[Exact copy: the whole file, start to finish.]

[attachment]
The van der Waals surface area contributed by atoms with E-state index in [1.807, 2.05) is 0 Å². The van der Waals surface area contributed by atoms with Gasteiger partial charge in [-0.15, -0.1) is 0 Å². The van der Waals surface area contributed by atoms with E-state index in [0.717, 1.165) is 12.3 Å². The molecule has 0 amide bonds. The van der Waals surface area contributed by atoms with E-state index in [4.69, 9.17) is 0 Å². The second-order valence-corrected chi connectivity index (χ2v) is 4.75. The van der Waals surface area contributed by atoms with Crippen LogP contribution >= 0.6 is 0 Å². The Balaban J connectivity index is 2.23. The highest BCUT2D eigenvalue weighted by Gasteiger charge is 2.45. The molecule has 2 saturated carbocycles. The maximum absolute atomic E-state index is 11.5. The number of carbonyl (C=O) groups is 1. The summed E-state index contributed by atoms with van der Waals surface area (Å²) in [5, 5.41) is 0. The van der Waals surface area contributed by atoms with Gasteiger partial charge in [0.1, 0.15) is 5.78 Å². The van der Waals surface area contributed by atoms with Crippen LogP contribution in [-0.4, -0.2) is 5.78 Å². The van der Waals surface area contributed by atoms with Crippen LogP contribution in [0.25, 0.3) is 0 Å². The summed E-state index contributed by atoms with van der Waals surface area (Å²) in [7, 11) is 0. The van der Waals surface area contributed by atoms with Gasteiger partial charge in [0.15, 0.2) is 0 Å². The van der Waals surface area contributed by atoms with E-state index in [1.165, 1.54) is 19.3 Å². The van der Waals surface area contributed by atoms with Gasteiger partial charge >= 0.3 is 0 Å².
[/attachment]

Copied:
The van der Waals surface area contributed by atoms with E-state index in [1.807, 2.05) is 0 Å². The van der Waals surface area contributed by atoms with Gasteiger partial charge in [-0.15, -0.1) is 0 Å². The van der Waals surface area contributed by atoms with E-state index in [0.717, 1.165) is 12.3 Å². The molecule has 0 amide bonds. The van der Waals surface area contributed by atoms with E-state index in [4.69, 9.17) is 0 Å². The second-order valence-corrected chi connectivity index (χ2v) is 4.75. The van der Waals surface area contributed by atoms with Crippen LogP contribution >= 0.6 is 0 Å². The Balaban J connectivity index is 2.23. The highest BCUT2D eigenvalue weighted by Gasteiger charge is 2.45. The molecule has 2 saturated carbocycles. The maximum absolute atomic E-state index is 11.5. The number of carbonyl (C=O) groups is 1. The summed E-state index contributed by atoms with van der Waals surface area (Å²) in [5, 5.41) is 0. The van der Waals surface area contributed by atoms with Gasteiger partial charge in [0.1, 0.15) is 5.78 Å². The van der Waals surface area contributed by atoms with Crippen LogP contribution in [-0.4, -0.2) is 5.78 Å². The van der Waals surface area contributed by atoms with Crippen LogP contribution in [0.25, 0.3) is 0 Å². The summed E-state index contributed by atoms with van der Waals surface area (Å²) in [7, 11) is 0. The van der Waals surface area contributed by atoms with Gasteiger partial charge in [0.15, 0.2) is 0 Å². The van der Waals surface area contributed by atoms with E-state index in [1.165, 1.54) is 19.3 Å². The van der Waals surface area contributed by atoms with Gasteiger partial charge >= 0.3 is 0 Å².